When Larry Heinemann’s Paco’s Story was chosen over books by such established novelists as Toni Morrison and Philip Roth as the winner of the 1987 National Book Award for fiction, critics disagreed as to whether the book should be considered the finest novel of the Vietnam War or merely a moving work which stops short of greatness because the protagonist is never fully realized. Certainly the details of the day-by-day, night-by-night conflict ring true. As in his first novel, Close Quarters (1977), Heinemann draws upon his own experiences as a combat infantryman in Vietnam in order to bring home the realities of that war to civilians who would rather forget it.
Like an epic, Paco’s Story takes place simultaneously in three worlds: the hell of Vietnam, which Paco Sullivan tries to annihilate with whiskey, Librium, and Valium; the everyday earth, represented by the midwestern town of Boone, as selfish and petty as the Ithaca to which Odysseus returned; and the supernatural world, populated by the spirits of the ninety-two men of Paco’s company who were killed in a firefight of which he was the only survivor.
If Heinemann had spent two hundred pages recounting battlefield experiences in a war which he sees as butchery with no redeeming value, the book would have been so painful as to be unreadable. By alternating episodes in Vietnam with episodes in Boone, he not only makes the horrors of his hell bearable for the reader, but he also underlines the worthlessness of that society which sent men such as Paco Sullivan off to fight for it and then rejected those who returned home.
The third world is made up not of gods, but of ghosts. Some chapters into the book, it becomes clear that the narrators are the spirits of the dead men in Paco’s company. Because they are no longer involved in human affairs, because they have endured the worst, they have the quality of an omniscient author. For the violent anger which Paco might express if he ever let down his guard, they substitute a detached and bitter cynicism.
This collective narrative voice varies in tone from scene to scene and mind to mind. Frequently the narrators mock the reader, whom they jeeringly address as “James.” This is no war novel, they insist, because no one wants to hear about the war, and then they proceed to describe the war in the profane language of the soldiers they were. At other times, they penetrate the minds of the natives of the normal world. No passionate prose is needed to damn them; the tone of the objective narrator, recording their passing thoughts, is sufficient. Thus after the initial war passages in the book, Heinemann’s narrators retreat to this quiet objective narration, following the mental twists and turns of numerous unworthy civilians, for example, the bus driver who dumps Paco at the edge of the interstate with a kind of malicious pleasure, or the women who wonder with a clinical detachment what it would be like to sleep with him, just for kicks. Sometimes the same objectivity of tone is maintained even in the Vietnam sections, enabling the author to move quickly between characters and incidents in order to build a total effect. The changes in tone provide variety for Paco’s Story; the use of the collective consciousness of the dead as the narrator effectively unifies the book. The spirits, however, have a peculiarly Olympian detachment. Although Paco was a member of their company, they clearly do not think of themselves as his guardian angels. Instead, they subject him to whispers, recollections, and dreams, tormenting him in the dark hours of night almost as if they resent the fact that he alone is still alive.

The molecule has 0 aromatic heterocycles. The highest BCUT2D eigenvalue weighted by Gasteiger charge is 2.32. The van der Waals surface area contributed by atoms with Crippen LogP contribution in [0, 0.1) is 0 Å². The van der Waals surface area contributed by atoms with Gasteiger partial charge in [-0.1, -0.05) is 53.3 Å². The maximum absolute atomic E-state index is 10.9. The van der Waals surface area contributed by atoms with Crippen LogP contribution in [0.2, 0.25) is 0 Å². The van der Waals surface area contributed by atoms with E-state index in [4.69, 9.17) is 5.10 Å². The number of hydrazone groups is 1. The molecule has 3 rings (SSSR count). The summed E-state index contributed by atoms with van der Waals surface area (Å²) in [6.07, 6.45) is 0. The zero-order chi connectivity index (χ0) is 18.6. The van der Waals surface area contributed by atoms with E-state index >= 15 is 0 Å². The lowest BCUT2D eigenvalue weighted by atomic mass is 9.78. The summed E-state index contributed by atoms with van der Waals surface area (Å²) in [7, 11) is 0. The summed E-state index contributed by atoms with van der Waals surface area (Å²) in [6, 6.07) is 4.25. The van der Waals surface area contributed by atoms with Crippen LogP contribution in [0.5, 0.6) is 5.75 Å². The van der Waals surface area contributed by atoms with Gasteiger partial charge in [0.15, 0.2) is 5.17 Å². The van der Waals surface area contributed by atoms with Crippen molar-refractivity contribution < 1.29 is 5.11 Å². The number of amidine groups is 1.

If his dead comrades rejected him, one might expect Paco to be welcomed by the living, by the members...
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